February 1st Water Supply Outlook Report for Utah

Jordan Clayton - Utah Snow Survey
Snow Flake

This is the winter we’ve been waiting for!  As of February 1st, the statewide snow water equivalent (SWE) measured at our SNOTEL sites was 171% of normal, with all major basins except the Raft above 150%.  With around 60 days to go until our typical peak snowpack in early April, we have already surpassed what a normal peak snowpack would look like in an average year.  Our statewide SWE is roughly 109% of our typical peak SWE, which means that Utah is now guaranteed to have an above-normal snowpack season!  From now until the onset of snowmelt, every additional amount of snow we receive will push us farther above normal.  The only years that have had more snow at the beginning of February since the SNOTEL network was installed were 1984 and 1997.  We're in good company!  That makes this the best winter that we've seen in more than 25 years—even better than the banner 1983, 2005, and 2011 snow seasons that we often hold up as measuring stick-type winters. 

New records for snow water equivalent are being set at Utah’s SNOTEL sites!  As of February 1st, three sites (Big Flat SNOTEL near Beaver, Lasal Mountain SNOTEL near Moab, and Vernon Creek SNOTEL near Vernon) were reporting a record high amount of SWE compared with the last 30 years, and 11 more were second highest. 

While we are all quite excited about the snowy conditions, please bear in mind that a range of outcomes is still possible for Utah’s snowpack season.  From our projections using the range of previous observations, the most probable outcome is that our maximum SWE for this winter will be roughly 150% of normal (averaged across all of Utah’s SNOTEL sites).  It’s also possible that this could be our new record winter for SWE in Utah!  Conversely, it’s still possible that our storms could start to dry up.  If we follow the trace for the worst possible winter observed in Utah from this day forward, we would peak at ~120% of normal SWE in mid-March.  Let’s hope that doesn’t happen!

January precipitation in Utah was well above normal at 196%! This brings the water-year-to-date precipitation to 142% of normal.  As of February 1st, all of Utah’s major watersheds were above 115% of normal precipitation for the 2023 water year.  Statewide soil moisture is at 54% of saturation, compared with 56% last year.  Utah’s reservoir storage is currently at 49% of capacity, down 2% from this time last year.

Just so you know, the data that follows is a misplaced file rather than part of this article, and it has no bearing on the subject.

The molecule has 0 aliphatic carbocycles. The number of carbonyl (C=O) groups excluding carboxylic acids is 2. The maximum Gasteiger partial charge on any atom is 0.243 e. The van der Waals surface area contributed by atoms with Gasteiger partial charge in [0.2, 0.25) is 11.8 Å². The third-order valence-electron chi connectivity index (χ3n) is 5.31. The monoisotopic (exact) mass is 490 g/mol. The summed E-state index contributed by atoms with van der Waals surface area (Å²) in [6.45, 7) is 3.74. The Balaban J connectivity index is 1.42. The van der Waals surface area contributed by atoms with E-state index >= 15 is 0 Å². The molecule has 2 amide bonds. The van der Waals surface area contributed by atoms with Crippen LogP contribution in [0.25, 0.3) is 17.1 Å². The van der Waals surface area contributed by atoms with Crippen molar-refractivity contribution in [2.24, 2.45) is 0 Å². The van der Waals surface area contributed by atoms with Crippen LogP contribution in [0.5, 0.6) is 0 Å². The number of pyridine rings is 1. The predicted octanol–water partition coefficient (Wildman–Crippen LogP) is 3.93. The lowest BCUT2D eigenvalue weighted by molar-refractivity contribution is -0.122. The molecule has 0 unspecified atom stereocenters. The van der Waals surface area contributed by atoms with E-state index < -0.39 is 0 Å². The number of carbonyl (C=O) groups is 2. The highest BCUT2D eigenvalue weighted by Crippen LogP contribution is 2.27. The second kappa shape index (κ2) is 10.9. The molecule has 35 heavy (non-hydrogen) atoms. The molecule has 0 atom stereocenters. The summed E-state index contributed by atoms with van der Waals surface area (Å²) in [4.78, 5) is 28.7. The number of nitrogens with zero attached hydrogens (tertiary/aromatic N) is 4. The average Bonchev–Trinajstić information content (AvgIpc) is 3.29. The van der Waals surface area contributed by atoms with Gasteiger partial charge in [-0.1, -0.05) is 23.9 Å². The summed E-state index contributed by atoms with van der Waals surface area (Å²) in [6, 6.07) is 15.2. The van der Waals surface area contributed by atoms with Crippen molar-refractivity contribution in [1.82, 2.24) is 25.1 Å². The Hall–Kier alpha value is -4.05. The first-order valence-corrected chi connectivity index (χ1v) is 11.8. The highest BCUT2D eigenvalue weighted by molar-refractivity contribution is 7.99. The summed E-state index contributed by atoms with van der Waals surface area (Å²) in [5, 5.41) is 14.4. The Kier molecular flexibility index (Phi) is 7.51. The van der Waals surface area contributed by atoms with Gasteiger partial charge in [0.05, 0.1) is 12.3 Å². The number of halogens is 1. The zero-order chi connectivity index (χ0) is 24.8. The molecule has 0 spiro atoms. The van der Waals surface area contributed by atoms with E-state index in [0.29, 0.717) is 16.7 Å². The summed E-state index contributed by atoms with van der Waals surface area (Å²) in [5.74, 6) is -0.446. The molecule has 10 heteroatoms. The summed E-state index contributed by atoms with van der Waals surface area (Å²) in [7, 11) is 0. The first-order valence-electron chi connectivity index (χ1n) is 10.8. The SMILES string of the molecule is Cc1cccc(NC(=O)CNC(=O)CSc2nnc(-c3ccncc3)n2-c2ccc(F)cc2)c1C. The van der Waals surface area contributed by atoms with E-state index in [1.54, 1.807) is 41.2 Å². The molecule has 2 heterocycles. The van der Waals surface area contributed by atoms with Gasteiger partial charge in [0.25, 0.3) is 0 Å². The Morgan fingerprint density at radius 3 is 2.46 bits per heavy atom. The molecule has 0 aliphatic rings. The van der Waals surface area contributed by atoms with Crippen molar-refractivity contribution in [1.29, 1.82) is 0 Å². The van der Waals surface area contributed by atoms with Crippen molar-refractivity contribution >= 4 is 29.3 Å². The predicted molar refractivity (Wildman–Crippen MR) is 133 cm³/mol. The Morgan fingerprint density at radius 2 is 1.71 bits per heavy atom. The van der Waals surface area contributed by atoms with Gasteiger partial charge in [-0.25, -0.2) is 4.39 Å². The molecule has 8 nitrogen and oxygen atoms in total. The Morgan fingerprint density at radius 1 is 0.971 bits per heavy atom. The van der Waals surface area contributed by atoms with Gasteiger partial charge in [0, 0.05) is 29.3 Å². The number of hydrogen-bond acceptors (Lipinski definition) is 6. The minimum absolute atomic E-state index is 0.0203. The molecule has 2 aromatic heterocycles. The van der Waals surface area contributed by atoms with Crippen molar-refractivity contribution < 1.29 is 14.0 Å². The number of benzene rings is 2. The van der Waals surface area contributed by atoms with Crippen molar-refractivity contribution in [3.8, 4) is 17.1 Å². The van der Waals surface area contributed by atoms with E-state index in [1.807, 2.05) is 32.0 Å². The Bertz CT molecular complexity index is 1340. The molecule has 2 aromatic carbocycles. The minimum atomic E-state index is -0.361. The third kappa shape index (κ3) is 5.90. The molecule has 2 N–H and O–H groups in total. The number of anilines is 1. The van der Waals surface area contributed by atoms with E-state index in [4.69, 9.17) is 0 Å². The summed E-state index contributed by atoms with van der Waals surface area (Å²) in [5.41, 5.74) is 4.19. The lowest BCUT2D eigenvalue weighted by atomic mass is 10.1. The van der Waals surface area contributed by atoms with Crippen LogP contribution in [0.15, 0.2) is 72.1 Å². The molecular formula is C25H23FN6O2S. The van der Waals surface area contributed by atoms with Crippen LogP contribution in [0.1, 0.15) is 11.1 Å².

Streamflow forecasts for April to July snowmelt runoff volume are based mainly on observed SWE and precipitation at Utah’s SNOTEL sites, with some consideration given to soil moisture conditions.  These forecasts are quite bullish—above normal flow predicted at every forecast point except the Green River—with >200% of normal flow forecast for many locations.  However, please recall that as of last year our forecast percent normal values are based on median instead of average.  Because of Utah’s arid streamflow hydrology (where the majority of years have low flows but infrequent high flow years also influence the distribution), the switch from average to median resulted in a large number of decreased normals for Utah streams.  The lower normal values produce a higher relative “percent of normal” for any given observation.  Water and resource managers need to be aware of the impact that these new normals may have on the public’s understanding of our water supply conditions.  Additional details about the transition to the new normals can be found here.

The Utah Snow Survey (NRCS) has recently been working with the Colorado Basin River Forecast Center (NOAA) on a new Forecast Comparison page. This is intended to be a one-stop landing page for water managers to find snowmelt runoff forecasts from both agencies for any location in Utah and compare the values.  Water users can also assess differences in forecasts relative to ‘percent of average’ versus ‘percent of median’ to help alleviate the potential issues described in the previous paragraph.  In general, there is excellent agreement between the forecasts from both agencies.  Differences in forecast methodology are bound to produce differences in published forecast values between the two agencies, though these discrepancies are typically minor in the context of the overall forecast uncertainty.  The page is now live and available to all interested parties.  Many thanks to the CBRFC for spearheading this effort and for being great collaborators! 

Surface Water Supply Indices (SWSI) for Utah basins combine our current reservoir levels with the additional volume of water anticipated for each watershed based on these February 1 streamflow forecasts.  Some areas of the state with significant ground to make up (due to large amounts of depleted reservoir storage) continue to have low SWSI values, such as the Provo River basin.  Other areas have much higher SWSI values, such as the Smith Fork, Moab, Price, Beaver, and Virgin River watersheds, which are all above the 75th percentile.  These high SWSI values suggest that those basins will have favorable amounts of surface water supplies compared with previous observations going back to the early 1980s.